A prevalence of PDF documentation creates significant data extraction challenges for alternatives-focused wealth managers. But as firms turn to technology, those choosing cheaper generic tools are likely to find that a false economy, explains Mike Muniz, chief revenue officer at Canoe Intelligence, in this exclusive interview.
Rising allocations to alternative investments has been one of the wealth management sector’s biggest themes in the years following the global financial crisis, amid a hunt for yield and improved diversification. This trend has naturally been particularly pronounced in, although certainly not limited to, the UHNW/family office space.
Although greater exposure to alternatives - and a broader range of them - may certainly be beneficial for portfolios, many firms are now really struggling with the operational burden this creates in capturing data for reporting and analysis.
Worse still, those attempting to tackle the issue technologically are often setting themselves up for failure by buying entirely the wrong solution for their needs. According to Mike Muniz of Canoe Intelligence, a growing proportion are evaluating generic data capture technology which, far from lightening the load, merely shifts its focus and could even significantly increase manual work and risk.
The issue at stake is of course the “alternative” reporting nature of asset classes like private equity and hedge funds, which means that data often simply isn’t available to be easily downloaded and aggregated via brokers and custodians as is (hopefully) the case with traditional investments.
The industry is generally grappling with a lack of API-enabled interoperability that often stems efficient dataflows between disparate systems (proprietary, third-party and external). Yet the challenges with alternatives run far deeper: due to their esoteric nature, documentation often hasn’t moved on that far from paper in terms of ease of extracting data.
“Over 99 per cent of the original source documents, Schedule K-1s [US tax filings], capital calls, account statements and financials we see come in the form of meta-data based PDFs,” says Muniz, explaining that most alternatives managers only report in PDF or even hard-copy formats that in no way lend themselves to easy integration of information into an institution’s systems.
Large alternatives allocations
Lesser liquidity constraints often combined with higher return expectations result in alternatives weightings of half or more in the family office space: 2019 WealthBriefing/Family Wealth Report research found single-family offices allocating 60 per cent to alternatives on average (including private equity, hedge funds and direct investments such as real estate companies). (i) Muniz concurs that private debt has been a growing area of interest for family offices seeking regular cashflow.
The panoply of legal entities typically in play adds another weighty layer of complexity for family offices. Almost two-thirds of SFOs have 26 entities or more (ii), but many must cope with hundreds, particularly when families are very active in venture capital or widely dispersed in location or interests, as is often the case.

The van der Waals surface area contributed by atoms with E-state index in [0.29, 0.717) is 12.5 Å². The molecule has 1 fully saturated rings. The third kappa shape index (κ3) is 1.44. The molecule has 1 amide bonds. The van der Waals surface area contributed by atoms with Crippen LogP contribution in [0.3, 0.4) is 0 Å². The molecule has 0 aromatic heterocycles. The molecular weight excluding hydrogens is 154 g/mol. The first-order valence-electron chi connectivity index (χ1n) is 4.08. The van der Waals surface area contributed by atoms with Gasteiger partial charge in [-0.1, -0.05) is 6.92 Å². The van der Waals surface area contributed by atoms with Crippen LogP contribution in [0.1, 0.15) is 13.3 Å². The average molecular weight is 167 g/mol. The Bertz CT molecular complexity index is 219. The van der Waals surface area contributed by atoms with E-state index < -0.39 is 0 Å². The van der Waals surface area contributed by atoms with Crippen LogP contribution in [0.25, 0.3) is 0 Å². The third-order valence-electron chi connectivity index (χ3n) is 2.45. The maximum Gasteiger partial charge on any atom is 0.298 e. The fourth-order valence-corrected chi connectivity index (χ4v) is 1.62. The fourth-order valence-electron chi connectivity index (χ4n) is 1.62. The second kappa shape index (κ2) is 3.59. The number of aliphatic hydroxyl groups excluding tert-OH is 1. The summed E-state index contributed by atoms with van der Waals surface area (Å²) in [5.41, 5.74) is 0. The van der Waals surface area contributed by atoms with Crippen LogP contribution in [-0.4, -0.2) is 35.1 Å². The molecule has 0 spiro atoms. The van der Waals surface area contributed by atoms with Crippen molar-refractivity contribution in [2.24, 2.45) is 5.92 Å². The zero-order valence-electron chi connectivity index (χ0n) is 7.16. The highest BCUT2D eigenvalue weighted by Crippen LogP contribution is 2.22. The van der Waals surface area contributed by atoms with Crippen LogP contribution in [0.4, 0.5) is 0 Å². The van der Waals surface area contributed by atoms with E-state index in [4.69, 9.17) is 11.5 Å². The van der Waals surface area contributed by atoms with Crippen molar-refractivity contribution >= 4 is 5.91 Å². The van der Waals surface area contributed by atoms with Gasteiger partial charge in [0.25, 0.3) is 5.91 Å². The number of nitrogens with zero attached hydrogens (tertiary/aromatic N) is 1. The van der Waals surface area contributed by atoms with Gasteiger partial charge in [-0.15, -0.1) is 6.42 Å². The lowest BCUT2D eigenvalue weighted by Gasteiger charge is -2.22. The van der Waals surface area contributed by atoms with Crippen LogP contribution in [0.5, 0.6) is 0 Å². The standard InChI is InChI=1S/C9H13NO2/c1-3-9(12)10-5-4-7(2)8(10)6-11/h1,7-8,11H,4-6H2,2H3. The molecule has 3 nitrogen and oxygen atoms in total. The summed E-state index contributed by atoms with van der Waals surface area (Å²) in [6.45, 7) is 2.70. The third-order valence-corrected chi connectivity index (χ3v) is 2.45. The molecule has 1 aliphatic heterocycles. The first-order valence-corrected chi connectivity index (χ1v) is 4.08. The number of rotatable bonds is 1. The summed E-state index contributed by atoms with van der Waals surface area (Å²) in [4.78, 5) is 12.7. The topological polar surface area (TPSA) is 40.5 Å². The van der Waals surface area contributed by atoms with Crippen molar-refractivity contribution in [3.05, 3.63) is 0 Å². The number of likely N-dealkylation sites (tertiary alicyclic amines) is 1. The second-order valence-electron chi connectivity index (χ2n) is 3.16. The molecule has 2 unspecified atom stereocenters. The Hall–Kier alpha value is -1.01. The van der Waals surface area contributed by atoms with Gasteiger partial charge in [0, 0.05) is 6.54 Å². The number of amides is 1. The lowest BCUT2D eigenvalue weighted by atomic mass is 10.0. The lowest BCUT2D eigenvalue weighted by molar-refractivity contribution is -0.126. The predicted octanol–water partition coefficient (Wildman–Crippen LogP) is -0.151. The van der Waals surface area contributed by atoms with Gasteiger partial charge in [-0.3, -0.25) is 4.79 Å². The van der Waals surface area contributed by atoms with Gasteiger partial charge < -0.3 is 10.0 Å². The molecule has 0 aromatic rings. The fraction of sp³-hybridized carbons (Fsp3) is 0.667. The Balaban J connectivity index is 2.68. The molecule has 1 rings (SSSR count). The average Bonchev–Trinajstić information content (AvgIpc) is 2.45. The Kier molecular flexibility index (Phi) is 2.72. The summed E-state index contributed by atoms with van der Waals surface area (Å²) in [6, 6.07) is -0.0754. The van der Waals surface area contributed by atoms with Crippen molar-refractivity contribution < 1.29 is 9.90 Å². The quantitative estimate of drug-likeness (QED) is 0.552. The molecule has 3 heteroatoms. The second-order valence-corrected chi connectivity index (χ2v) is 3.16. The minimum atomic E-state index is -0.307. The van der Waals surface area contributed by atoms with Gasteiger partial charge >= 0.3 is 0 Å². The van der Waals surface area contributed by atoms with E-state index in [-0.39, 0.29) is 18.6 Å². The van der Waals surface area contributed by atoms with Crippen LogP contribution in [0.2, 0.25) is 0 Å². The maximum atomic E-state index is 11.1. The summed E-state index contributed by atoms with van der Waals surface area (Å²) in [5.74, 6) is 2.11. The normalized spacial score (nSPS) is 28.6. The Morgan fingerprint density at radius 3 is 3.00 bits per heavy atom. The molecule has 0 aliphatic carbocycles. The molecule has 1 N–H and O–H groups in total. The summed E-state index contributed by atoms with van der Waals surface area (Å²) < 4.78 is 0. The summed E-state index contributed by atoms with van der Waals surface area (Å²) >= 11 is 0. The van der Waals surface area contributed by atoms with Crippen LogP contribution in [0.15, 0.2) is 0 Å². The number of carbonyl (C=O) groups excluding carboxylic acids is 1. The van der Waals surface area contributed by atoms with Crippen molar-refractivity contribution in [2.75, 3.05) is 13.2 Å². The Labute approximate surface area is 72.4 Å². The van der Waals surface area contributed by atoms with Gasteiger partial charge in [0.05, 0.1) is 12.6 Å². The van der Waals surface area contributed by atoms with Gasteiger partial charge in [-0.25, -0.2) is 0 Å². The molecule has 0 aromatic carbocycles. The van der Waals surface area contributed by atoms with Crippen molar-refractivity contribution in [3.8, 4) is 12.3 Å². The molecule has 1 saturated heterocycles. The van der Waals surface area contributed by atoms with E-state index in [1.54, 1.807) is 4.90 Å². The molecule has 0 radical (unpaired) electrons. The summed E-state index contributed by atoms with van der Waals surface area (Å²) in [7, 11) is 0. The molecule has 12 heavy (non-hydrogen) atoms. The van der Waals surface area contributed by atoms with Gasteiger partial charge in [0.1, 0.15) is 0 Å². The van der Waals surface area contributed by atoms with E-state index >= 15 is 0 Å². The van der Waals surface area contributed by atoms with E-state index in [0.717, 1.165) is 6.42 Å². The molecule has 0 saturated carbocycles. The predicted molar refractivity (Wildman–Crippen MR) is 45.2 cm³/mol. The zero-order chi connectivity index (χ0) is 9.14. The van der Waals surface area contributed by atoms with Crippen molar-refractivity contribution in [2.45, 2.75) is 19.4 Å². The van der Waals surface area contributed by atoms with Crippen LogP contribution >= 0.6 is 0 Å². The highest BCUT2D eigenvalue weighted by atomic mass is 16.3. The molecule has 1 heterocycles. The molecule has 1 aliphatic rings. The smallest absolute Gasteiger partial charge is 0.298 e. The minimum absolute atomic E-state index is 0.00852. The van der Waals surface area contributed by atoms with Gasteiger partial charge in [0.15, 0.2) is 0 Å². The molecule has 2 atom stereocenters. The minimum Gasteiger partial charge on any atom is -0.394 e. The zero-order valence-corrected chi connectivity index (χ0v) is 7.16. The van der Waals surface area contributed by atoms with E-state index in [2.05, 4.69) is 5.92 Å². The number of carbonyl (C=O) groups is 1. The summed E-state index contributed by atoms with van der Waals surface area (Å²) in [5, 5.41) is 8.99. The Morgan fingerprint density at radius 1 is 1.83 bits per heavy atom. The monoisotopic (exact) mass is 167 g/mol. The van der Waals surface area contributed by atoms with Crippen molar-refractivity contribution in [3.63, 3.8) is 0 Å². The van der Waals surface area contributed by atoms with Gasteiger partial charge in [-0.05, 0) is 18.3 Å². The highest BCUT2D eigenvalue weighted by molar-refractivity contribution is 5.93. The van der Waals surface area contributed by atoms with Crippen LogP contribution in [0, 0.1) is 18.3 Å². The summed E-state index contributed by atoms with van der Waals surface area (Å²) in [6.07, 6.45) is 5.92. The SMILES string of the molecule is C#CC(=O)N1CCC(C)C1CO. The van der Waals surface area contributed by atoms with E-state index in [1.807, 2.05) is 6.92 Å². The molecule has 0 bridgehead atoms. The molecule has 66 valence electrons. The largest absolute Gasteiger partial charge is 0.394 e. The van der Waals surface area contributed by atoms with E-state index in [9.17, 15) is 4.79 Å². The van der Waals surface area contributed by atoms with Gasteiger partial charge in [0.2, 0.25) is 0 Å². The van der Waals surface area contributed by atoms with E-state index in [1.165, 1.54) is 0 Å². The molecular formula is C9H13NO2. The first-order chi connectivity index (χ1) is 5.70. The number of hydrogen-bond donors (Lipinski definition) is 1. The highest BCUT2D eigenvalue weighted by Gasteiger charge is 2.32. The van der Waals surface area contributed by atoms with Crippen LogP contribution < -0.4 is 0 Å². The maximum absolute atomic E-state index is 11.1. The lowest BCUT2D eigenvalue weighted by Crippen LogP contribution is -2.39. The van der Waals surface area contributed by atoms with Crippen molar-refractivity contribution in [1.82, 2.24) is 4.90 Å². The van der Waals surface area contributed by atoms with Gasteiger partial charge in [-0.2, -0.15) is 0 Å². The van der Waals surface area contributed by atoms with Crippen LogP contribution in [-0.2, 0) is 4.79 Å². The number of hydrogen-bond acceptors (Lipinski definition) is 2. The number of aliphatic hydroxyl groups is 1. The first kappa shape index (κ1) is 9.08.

As Muniz observes: “All this creates a serious data extraction challenge. There is a direct, sometimes exponential relationship between increased allocation to alternative vehicles and the manual burden associated with reporting on and managing those. We’ve seen this pain growing significantly across the industry, and very much so for family offices.
“Because [family office] structures can be complex, professionals are likely managing capital account statements, call distribution notices and the execution of those notices across a number of entities for every commitment they make.”
Only one real solution
Muniz sees “the deluge of documentation accompanying the post-investment process forcing firms to become focused on operations and data management in a way that takes away their time from investing and growing portfolios in an efficient way.” In his view, there are several ways to attempt to cope, but only one real solution:
“The first option is to allocate time from investment research, or allocate accounting professionals to alternatives data extraction, but that tends to result in less than ideal output since their focus should rightly be elsewhere.
“Second, is building out an operational team, but that’s expensive and takes time for hiring and training. You’ll also need to hire in concert with growth, so if you spin out a new entity, for example, that means hiring more people.
“Third is outsourcing, but for family offices especially, this raises concerns about confidentiality, control and data quality. There have been breaches of sensitive family and commercial data.”
According to Muniz, the fact that many family offices prefer to focus on being dynamic investors - keeping operational infrastructure light, but also needing the highest standards of privacy - means that “there aren’t any optimal solutions outside technology.”
This, he observes, is arguably even more true for the multi-family offices and larger Registered Investment Advisors that are increasingly playing in the alternatives space. “These firms are progressively giving high het worth individuals access to alternatives funds to satisfy their desire for uncorrelated returns, and their acute need for scalability is also prompting them to turn to technological solutions.”